5 Tips to Avoid Facebook Fraud

Facebook. Photo by Thomas Euler.
Photo by Thomas Euler.

As Facebook continues to take the world by storm, many scammers are also spending countless hours lurking around the network — and they’re not looking for their friends from college. Instead, there are nefarious types who are more than happy to use Mark Zuckerberg’s creation to their own ends: making money, stealing personal information, gaining access to bank accounts, and generally making a nuisance of themselves.

Fortunately, there are some simple ways to keep the bad guys from getting hold of your information, time, and hard-earned cash. All you need is a little common sense and a little less haste when it comes to clicking links.

1. Ignore anybody asking you for money.

Unless it’s your little sister and she’d like you to spring a $50 so she can buy gas, most people asking you for money on Facebook are up to something.

The most common form of digital panhandling is advance fee fraud, also known as the 419 scam. It’s a variation on the scam from everybody’s favorite African royalty, the Nigerian prince. This time around, rather than spending money to receive your share of someone’s father’s inheritance, you’re asked to transfer cash to help a friend in danger.

If a chat window ever pops up from a friend claiming, “Help! I’ve been mugged in London!” (or Sydney, or Madrid, or Kansas), you should close it again — and contact your friend via another means to let them know their account has been hacked.

Similarly, keep an eye out for charity scammers, particularly around times of natural disasters or national holidays like Christmas or Thanksgiving. To ensure your money gets where you want it to go, do not donate money to any organization that you do not completely trust. You’re much better off going directly to the charity’s website and using one of the listed payment options.

2. If it sounds too good to be true… guess what?

Has a friend of yours “won a new iPad 2 OMG”? Could you win one too, if you just go to a certain website and hand over a bunch of personal details? Chances are, probably not. Look at the person’s post carefully, and you’ll see a few telltale signs that all is not what it seems.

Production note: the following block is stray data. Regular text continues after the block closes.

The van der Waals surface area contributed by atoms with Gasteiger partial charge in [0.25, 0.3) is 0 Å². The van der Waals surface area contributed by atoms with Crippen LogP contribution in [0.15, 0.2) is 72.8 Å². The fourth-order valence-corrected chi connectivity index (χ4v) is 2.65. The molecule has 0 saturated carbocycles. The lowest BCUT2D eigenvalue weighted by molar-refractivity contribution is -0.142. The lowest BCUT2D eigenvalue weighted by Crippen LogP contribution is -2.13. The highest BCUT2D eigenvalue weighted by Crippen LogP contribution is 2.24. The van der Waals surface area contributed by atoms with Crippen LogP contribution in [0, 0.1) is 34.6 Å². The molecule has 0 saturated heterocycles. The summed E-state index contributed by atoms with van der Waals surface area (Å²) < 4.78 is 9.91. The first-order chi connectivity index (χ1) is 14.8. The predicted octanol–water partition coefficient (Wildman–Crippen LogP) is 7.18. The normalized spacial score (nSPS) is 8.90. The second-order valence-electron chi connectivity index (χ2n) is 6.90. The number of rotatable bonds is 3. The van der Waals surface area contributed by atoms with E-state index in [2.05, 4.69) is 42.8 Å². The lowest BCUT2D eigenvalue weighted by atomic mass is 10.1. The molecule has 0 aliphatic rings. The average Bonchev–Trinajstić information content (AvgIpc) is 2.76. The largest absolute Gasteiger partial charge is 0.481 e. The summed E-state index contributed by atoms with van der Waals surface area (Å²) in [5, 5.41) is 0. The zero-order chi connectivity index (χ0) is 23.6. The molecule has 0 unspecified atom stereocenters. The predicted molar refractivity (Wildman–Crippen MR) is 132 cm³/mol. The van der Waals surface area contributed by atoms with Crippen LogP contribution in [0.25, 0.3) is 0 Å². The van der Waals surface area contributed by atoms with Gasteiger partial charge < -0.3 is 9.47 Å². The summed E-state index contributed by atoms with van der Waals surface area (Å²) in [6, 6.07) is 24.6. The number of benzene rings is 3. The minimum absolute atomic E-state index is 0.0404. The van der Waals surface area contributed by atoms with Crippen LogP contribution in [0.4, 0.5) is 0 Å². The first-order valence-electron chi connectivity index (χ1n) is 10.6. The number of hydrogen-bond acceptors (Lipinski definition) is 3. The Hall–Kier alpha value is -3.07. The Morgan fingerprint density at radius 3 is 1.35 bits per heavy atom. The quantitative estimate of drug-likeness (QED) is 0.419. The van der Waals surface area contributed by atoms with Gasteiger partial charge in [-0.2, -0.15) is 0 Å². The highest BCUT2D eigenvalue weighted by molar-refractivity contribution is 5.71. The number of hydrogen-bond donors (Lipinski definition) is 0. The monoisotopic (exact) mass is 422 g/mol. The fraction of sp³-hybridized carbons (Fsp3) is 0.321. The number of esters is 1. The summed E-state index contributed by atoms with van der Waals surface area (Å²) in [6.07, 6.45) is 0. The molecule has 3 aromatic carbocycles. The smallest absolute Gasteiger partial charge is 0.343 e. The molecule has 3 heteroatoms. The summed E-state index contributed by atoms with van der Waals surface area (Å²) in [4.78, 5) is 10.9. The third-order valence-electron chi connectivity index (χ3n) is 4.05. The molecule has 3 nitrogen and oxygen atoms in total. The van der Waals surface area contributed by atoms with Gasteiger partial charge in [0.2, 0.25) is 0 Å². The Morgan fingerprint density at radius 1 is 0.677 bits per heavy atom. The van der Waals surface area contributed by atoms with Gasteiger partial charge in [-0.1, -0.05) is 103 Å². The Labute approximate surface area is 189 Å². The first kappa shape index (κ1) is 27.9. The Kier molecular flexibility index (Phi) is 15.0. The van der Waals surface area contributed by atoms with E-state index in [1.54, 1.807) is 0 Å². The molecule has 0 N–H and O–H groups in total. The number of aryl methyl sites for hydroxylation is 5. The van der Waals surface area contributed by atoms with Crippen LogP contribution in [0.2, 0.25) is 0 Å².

Are there spelling errors from a person with typically impeccable grammar? Are they the sort of person who would enter a competition for, win, or crow about a new piece of technology? How does the “via” indicate the post was sent? Particularly if it’s been sent from an app you don’t recognize, you should delete the post and let your friend know their account has been compromised.

3. Look before you log (in).

Photo by Johan Larsson.
Photo by Johan Larsson.

Phishers are very good at making their fake websites look very similar to the real thing, in the hope that they can steal your username, password, and other personal details.

If you receive an email that looks like a Facebook notification, check the link that it takes you to. If it’s anything other than http://www.facebook.com, do not enter your login details. Simply close the window and take no further action.

4. Resist temptation.

If a private message pops up or a friend posts on your wall that you “won’t believe” what’s being written about you on a blog, take a deep breath and do not click the link. Delete the post and (you guessed it!) let them know that they’ve been hacked. These links, just like the ones about the video you just have to see or the photos of the girl at the party, are all ways of preying on human nature — you can’t help but want to know what’s behind the curtain.

We’ll spoil it for you: There’s probably nothing there. Perhaps a pile of advertising, perhaps a lengthy survey (and a pile of advertising), perhaps a form for you to enter all sorts of personal details (with a pile of advertising on the side). There’s definitely no scandalous blog, no terrifying photographs, and no information on who’s been looking at your profile. Sorry.

5. Use your common sense.

If a friend’s Facebook post seems not quite right, don’t follow the link. Instead, send them a quick message (or contact them using another method) to let them know their account may have been compromised.

The weakest link

Of course, sometimes you’ll slip up. Curiosity may get the better of you, and before you know it, you’ve installed an app that’s posting bizarre messages all over your friends’ Timelines.

Don’t worry, you can still recover from this. Head to Account > Privacy Settings > “Edit your settings” (under Apps and Websites) > Edit Settings (under “Apps you use”), and then click the X next to any apps you want to delete. Take a few moments to go through this list while you’re there, and remove any apps you do not still use or those that you didn’t mean to add in the first place.

Then delete any posts that the app has made in your name; they should be listed on your Timeline, too. If you want, you can make a post on your Timeline about what’s happened, but there’s no need to send everybody a private message.

Finally, change your Facebook account password — and next time, be more careful.

This story originally appeared on Tecca. More from Tecca:

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